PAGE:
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The Art of Lithographic Printing

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Lithography leaves behind a smooth finish to the printed surface, unlike letterpress or gravure printing which leaves impressions and rings in the printed ink. This style of printing is also very versatile and used to print anything from catalogs, posters and advertising leaflets to newspapers, books and magazines.

The process of printing in this style has changed from the original presses, where the ink was transferred directly from the plate to the paper. Modern techniques are known as “offset” lithography as the image is transferred from the plate to a rubber roller (known as the blanket) and then onto paper. The image can either be etched onto the plate, or created using light sensitive emulsion. With the light sensitive emulsion, the whole plate is coated with the emulsion, then a film with the negative of the image is laid over the plate, which is then exposed to light (often using lasers), which causes the emulsion exposed to light to change colour, releasing coloured ink. The ink transfers to the rubber blanket when it is rolled over the plate, which in turn is rolled over the paper, to reveal the image.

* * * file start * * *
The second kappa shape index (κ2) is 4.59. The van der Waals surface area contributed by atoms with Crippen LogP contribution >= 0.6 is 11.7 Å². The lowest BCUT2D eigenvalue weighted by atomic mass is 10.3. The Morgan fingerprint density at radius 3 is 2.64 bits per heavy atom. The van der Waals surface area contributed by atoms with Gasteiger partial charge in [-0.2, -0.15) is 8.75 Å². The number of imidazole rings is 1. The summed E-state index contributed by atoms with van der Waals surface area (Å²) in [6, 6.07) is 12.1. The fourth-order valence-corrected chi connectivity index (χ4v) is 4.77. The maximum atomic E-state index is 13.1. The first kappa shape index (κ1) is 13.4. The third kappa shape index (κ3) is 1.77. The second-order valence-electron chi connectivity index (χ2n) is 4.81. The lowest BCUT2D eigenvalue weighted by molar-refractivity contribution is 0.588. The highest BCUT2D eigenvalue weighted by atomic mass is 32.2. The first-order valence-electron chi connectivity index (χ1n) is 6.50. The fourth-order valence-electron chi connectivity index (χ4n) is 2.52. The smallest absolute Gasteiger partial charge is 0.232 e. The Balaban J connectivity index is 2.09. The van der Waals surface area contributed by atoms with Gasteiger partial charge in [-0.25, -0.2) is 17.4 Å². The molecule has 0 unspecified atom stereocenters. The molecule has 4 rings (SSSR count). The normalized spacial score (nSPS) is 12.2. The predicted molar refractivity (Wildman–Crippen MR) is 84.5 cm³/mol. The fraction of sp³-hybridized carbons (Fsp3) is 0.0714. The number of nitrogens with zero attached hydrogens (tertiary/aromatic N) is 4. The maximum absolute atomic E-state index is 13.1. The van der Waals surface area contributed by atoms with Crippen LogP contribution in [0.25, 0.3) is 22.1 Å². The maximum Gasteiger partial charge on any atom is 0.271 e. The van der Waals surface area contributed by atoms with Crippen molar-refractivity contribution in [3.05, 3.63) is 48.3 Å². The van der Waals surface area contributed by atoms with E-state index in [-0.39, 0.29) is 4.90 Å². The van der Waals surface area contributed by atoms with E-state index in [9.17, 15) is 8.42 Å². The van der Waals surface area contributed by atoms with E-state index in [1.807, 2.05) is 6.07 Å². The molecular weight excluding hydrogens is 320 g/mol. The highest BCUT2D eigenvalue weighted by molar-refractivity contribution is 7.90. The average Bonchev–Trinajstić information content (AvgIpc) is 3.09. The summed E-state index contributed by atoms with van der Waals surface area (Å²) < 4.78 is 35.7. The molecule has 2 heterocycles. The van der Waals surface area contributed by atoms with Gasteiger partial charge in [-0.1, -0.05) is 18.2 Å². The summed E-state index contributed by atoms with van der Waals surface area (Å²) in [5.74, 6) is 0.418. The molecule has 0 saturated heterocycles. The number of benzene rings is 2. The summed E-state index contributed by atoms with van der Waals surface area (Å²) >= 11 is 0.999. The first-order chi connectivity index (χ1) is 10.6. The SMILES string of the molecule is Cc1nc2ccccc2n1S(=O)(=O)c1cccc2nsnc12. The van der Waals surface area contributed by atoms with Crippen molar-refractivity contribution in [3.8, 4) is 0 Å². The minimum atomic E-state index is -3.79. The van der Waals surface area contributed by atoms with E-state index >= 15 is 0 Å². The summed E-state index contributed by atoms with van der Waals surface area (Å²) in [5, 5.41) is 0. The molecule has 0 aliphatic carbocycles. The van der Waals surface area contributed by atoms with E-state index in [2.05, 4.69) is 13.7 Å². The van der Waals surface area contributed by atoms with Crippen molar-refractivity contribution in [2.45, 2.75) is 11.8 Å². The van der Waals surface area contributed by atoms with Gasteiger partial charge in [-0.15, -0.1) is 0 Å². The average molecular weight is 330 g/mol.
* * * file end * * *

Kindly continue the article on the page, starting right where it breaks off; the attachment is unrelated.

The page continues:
Modern lithography presses have been developed to print on both sides of paper at the same time, making them ideal for use in the media industry. Some presses have been developed to print on substrates other than paper, such as fabric and plastics. Lithography may have been developed in the past, but it is certainly a technique adaptable for the future!

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Source by Natalie Eastaugh

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